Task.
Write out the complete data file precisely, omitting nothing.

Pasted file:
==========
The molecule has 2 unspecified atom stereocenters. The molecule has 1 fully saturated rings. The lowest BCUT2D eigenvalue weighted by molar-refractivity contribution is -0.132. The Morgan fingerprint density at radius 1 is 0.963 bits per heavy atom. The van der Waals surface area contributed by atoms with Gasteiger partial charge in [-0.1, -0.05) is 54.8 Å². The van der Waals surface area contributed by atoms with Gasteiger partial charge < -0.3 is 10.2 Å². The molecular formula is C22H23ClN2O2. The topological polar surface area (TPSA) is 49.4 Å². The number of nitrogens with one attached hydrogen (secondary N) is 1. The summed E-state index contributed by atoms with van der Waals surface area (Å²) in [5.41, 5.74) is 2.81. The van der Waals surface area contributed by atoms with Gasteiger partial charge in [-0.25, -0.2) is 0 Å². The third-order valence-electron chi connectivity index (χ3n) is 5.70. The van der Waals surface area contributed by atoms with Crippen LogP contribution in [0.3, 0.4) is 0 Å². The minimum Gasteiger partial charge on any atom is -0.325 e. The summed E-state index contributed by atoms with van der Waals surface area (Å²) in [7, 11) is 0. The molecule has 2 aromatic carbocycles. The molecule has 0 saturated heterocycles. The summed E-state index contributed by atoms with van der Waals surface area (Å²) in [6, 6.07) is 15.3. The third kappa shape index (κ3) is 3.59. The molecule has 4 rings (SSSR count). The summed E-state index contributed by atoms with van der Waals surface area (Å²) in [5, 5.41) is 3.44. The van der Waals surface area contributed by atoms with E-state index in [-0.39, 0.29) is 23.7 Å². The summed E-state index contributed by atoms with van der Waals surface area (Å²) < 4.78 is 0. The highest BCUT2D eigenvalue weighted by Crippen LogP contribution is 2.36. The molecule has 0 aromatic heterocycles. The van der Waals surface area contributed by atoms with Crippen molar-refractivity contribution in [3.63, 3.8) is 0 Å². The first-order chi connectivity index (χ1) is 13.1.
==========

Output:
The molecule has 2 unspecified atom stereocenters. The molecule has 1 fully saturated rings. The lowest BCUT2D eigenvalue weighted by molar-refractivity contribution is -0.132. The Morgan fingerprint density at radius 1 is 0.963 bits per heavy atom. The van der Waals surface area contributed by atoms with Gasteiger partial charge in [-0.1, -0.05) is 54.8 Å². The van der Waals surface area contributed by atoms with Gasteiger partial charge < -0.3 is 10.2 Å². The molecular formula is C22H23ClN2O2. The topological polar surface area (TPSA) is 49.4 Å². The number of nitrogens with one attached hydrogen (secondary N) is 1. The summed E-state index contributed by atoms with van der Waals surface area (Å²) in [5.41, 5.74) is 2.81. The van der Waals surface area contributed by atoms with Gasteiger partial charge in [-0.25, -0.2) is 0 Å². The third-order valence-electron chi connectivity index (χ3n) is 5.70. The van der Waals surface area contributed by atoms with Crippen LogP contribution in [0.3, 0.4) is 0 Å². The minimum Gasteiger partial charge on any atom is -0.325 e. The summed E-state index contributed by atoms with van der Waals surface area (Å²) in [7, 11) is 0. The molecule has 2 aromatic carbocycles. The molecule has 0 saturated heterocycles. The summed E-state index contributed by atoms with van der Waals surface area (Å²) in [6, 6.07) is 15.3. The third kappa shape index (κ3) is 3.59. The molecule has 4 rings (SSSR count). The summed E-state index contributed by atoms with van der Waals surface area (Å²) in [5, 5.41) is 3.44. The van der Waals surface area contributed by atoms with E-state index in [-0.39, 0.29) is 23.7 Å². The summed E-state index contributed by atoms with van der Waals surface area (Å²) < 4.78 is 0. The highest BCUT2D eigenvalue weighted by Crippen LogP contribution is 2.36. The molecule has 0 aromatic heterocycles. The van der Waals surface area contributed by atoms with Crippen molar-refractivity contribution in [3.63, 3.8) is 0 Å². The first-order chi connectivity index (χ1) is 13.1.